The CAPTCHA: a familiar sight to any Internet user who's ever had to log in anywhere on the Web.
It's supposed to be simple — you correctly punch in some random squiggly, generated words to prove you're not a robot, and then presto, you're in. (Video via Valve / FineLeatherJackets)
Except it's not always so simple. And it doesn't always work, either. Wednesday Google revealed its solution to the problem.
From the Google video: "Introducing the 'No CAPTCHA reCAPTCHA' from Google. For the first time, this revolutionary API will let real people pass through without ever seeing a CAPTCHA."
Google has done away with all the weird words and symbols. Now all a person needs to do to pass this new "No CAPTCHA reCAPTCHA" is simply check a box.
Google gave some insight into the new API on its security blog, explaining that while the new CAPTCHA might seem simple, it actually uses a back-end analysis process to sniff out whether a user is human.
And there's still a backup CAPTCHA to ensure no robots are trying to sneak into a site if the back-end analysis can't figure out if a user is human.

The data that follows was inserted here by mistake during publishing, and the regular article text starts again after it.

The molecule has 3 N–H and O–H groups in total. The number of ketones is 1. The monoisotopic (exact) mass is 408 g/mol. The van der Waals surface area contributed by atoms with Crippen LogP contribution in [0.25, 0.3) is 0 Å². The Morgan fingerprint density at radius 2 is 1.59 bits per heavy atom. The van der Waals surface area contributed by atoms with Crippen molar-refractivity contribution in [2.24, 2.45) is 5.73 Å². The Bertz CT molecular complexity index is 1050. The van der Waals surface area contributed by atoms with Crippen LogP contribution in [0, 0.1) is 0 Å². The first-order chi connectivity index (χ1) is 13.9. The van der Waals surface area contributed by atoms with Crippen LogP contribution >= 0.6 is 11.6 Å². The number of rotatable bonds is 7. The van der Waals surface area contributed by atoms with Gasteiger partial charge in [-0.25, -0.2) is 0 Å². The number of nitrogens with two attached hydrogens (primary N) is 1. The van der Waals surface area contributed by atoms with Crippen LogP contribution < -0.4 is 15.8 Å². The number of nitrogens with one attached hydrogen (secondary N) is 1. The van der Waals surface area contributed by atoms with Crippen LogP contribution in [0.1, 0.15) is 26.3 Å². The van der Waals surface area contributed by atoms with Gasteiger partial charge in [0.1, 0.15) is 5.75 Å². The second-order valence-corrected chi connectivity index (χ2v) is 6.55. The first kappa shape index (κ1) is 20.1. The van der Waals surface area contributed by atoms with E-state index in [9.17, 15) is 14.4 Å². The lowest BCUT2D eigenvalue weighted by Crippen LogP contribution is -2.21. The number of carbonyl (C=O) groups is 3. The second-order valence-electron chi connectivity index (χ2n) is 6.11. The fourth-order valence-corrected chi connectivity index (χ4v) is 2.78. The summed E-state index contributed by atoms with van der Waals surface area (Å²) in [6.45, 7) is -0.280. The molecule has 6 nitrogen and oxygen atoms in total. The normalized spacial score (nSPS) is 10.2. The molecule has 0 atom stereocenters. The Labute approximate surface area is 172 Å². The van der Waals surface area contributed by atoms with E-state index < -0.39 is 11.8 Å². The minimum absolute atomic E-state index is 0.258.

To understand why this change is kind of a big deal, we'll need to go back to why CAPTCHAs were created in the first place.
The wordy security systems were first created by a Guatemalan entrepreneur named Luis von Ahn in 2000 as a way to both digitize books using people's responses and as an added security layer against automated programs. (Video via TED)
But computer programs have increasingly been able to solve Google's CAPTCHAs. According to Google's research, programs are now smart enough to solve the puzzles with 99.8 percent accuracy. (Video via Vicarious)
So Google decided to do something about it. That something comes in the form of its "Advanced Risk Analysis" engine revealed last October and what would eventually become "No CAPTCHA reCAPTCHA."
But the new CAPTCHA does come with a caveat. With less users entering in text, it looks like Google might not be able to digitize as much text from books. Although with sophisticated software already filling out CAPTCHAs so accurately, that might not be much of an issue.
For anyone worried Google's analysis API could be picking up too much information, the Internet giant's CAPTCHA Team product manager told Wired the engine would only run while users hovered over the new CAPTCHA widget, not the whole page.
So far, Snapchat, WordPress and Humble Bundle have all adopted the new CAPTCHA system. It's currently available for site owners through Google's developer portal.
This video includes images from Getty Images.